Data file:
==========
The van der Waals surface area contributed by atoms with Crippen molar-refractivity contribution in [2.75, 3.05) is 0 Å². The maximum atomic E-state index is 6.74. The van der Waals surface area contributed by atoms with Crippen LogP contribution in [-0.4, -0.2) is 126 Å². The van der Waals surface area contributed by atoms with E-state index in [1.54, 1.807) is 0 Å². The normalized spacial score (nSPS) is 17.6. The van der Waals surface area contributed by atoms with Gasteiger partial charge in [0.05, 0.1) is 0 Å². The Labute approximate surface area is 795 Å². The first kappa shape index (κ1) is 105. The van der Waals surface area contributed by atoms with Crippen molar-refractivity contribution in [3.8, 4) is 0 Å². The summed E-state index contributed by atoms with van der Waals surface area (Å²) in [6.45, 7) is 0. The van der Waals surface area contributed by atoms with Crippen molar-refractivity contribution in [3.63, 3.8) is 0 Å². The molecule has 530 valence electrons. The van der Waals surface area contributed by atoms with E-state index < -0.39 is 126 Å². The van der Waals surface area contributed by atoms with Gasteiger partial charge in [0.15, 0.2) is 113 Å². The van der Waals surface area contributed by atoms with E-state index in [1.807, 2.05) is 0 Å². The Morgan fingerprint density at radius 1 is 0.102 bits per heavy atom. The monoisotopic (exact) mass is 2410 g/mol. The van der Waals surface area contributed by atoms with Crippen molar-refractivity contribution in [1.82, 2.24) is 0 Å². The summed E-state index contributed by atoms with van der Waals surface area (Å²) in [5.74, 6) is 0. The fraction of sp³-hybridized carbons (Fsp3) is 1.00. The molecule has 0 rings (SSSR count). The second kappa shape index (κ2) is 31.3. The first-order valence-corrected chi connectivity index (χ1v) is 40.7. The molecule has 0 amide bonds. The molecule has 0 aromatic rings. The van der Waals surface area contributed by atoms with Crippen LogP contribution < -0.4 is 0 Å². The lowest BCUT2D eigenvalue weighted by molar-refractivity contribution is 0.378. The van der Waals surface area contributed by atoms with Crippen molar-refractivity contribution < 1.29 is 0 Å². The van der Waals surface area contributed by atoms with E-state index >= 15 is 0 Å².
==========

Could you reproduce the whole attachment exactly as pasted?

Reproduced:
The van der Waals surface area contributed by atoms with Crippen molar-refractivity contribution in [2.75, 3.05) is 0 Å². The maximum atomic E-state index is 6.74. The van der Waals surface area contributed by atoms with Crippen LogP contribution in [-0.4, -0.2) is 126 Å². The van der Waals surface area contributed by atoms with E-state index in [1.54, 1.807) is 0 Å². The normalized spacial score (nSPS) is 17.6. The van der Waals surface area contributed by atoms with Gasteiger partial charge in [0.05, 0.1) is 0 Å². The Labute approximate surface area is 795 Å². The first kappa shape index (κ1) is 105. The van der Waals surface area contributed by atoms with Crippen molar-refractivity contribution in [3.8, 4) is 0 Å². The summed E-state index contributed by atoms with van der Waals surface area (Å²) in [6.45, 7) is 0. The van der Waals surface area contributed by atoms with Crippen molar-refractivity contribution in [3.63, 3.8) is 0 Å². The molecule has 530 valence electrons. The van der Waals surface area contributed by atoms with E-state index < -0.39 is 126 Å². The van der Waals surface area contributed by atoms with Gasteiger partial charge in [0.15, 0.2) is 113 Å². The van der Waals surface area contributed by atoms with E-state index in [1.807, 2.05) is 0 Å². The Morgan fingerprint density at radius 1 is 0.102 bits per heavy atom. The monoisotopic (exact) mass is 2410 g/mol. The van der Waals surface area contributed by atoms with Crippen molar-refractivity contribution in [1.82, 2.24) is 0 Å². The summed E-state index contributed by atoms with van der Waals surface area (Å²) in [5.74, 6) is 0. The fraction of sp³-hybridized carbons (Fsp3) is 1.00. The molecule has 0 rings (SSSR count). The second kappa shape index (κ2) is 31.3. The first-order valence-corrected chi connectivity index (χ1v) is 40.7. The molecule has 0 amide bonds. The molecule has 0 aromatic rings. The van der Waals surface area contributed by atoms with Crippen LogP contribution < -0.4 is 0 Å². The lowest BCUT2D eigenvalue weighted by molar-refractivity contribution is 0.378. The van der Waals surface area contributed by atoms with Crippen molar-refractivity contribution < 1.29 is 0 Å². The van der Waals surface area contributed by atoms with E-state index >= 15 is 0 Å².